More than six million people whose disabilities arose later in life will be able to open ABLE savings accounts if a bill just reintroduced in Congress, the ABLE Age Adjustment Act, becomes law.
In 2014, Congress passed the Achieving a Better Life Experience (ABLE) Act, which created a new form of tax-free savings account for people with disabilities and their families to set money aside for disability-related expenses. Simpler to set up than traditional trusts, ABLE accounts allow people with disabilities to save up to $100,000 in an account without jeopardizing their eligibility for Supplemental Security Income, Medicaid, and other government benefits. More than 82,000 ABLE accounts have been established since the Act’s passage.
However, ABLE accounts are currently limited to people whose disabilities arise before the recipient turns age 26, effectively excluding millions of people with chronic conditions or traumatic life events that occurred in their middle years. Veterans are particularly affected by this limitation.
Raising the onset age above 26 has been a top priority for disability rights advocates for years. The ABLE Age Adjustment Act, which would allow ABLE accounts to be opened by people whose disabilities arose prior to age 46, was first introduced in Congress in 2016. Versions of the bill have been introduced each year since then. The measure was again reintroduced in both the House and Senate in February, 2021 (S. 331 and H.R. 1219). Supporters are hopeful that this will be the year that the bill finally becomes law.
If it passes and is enacted into law, the National Disability Institute estimates that an additional 6.1 million people would be eligible to open ABLE accounts, according to a March 2 letter signed by dozens of disability advocacy groups under the umbrella of the Consortium for Citizens with Disabilities (CCD).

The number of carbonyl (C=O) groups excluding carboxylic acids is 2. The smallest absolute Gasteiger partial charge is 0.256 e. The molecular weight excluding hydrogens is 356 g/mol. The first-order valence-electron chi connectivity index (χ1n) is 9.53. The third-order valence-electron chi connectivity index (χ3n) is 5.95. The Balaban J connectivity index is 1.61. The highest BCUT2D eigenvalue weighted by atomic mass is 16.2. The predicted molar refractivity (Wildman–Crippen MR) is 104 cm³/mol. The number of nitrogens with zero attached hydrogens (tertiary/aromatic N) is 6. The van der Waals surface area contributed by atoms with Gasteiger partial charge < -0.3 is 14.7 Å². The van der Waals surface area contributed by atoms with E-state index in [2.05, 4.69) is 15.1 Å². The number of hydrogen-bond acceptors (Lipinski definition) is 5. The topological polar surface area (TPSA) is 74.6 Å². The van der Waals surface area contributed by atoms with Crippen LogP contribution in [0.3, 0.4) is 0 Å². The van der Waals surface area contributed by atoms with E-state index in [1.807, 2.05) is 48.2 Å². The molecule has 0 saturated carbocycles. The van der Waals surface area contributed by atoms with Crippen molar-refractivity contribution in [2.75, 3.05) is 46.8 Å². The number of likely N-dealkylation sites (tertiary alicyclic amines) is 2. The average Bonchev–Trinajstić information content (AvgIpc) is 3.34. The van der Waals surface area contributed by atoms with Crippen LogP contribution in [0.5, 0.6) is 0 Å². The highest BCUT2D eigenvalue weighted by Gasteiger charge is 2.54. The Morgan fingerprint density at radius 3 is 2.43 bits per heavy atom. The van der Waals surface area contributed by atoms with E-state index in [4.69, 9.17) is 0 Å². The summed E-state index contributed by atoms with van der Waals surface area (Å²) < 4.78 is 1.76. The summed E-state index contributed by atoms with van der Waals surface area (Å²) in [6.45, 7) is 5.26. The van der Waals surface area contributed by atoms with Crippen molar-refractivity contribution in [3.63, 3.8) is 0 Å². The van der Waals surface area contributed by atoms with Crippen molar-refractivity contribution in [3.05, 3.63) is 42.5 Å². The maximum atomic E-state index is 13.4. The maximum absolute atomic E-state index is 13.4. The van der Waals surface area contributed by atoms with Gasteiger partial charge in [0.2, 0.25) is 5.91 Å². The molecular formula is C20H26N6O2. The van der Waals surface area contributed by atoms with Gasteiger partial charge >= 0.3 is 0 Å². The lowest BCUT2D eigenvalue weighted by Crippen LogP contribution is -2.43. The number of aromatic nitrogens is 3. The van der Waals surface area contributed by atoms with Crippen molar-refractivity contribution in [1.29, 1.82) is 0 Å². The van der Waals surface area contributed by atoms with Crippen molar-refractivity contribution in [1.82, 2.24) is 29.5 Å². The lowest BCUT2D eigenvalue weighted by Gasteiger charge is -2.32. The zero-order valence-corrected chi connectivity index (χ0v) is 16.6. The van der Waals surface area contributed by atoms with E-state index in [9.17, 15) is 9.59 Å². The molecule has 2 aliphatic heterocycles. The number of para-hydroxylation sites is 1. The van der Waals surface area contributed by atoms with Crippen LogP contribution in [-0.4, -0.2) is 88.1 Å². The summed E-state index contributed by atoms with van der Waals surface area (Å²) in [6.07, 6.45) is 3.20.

“Passing the ABLE Age Adjustment Act would nearly double the currently eligible population and improve the sustainability of ABLE programs nationwide,” the CCD wrote. “Most importantly, this bill would enable otherwise-eligible people with a variety of later-onset disabilities (many of whom spent years advocating for the original ABLE Act) to realize the benefits of the ABLE accounts to increase their financial security without jeopardizing their much-needed public benefits.”
“There are many people who become disabled after age 26 who deserve the opportunity to achieve greater financial independence and self-reliance,” Kandi Pickard, president and CEO of the National Down Syndrome Society, said in a news release. “In addition, the legislation will reduce costs and fees associated with administering state ABLE programs and make them more affordable for all beneficiaries.” Click here to read the full Senate bill.
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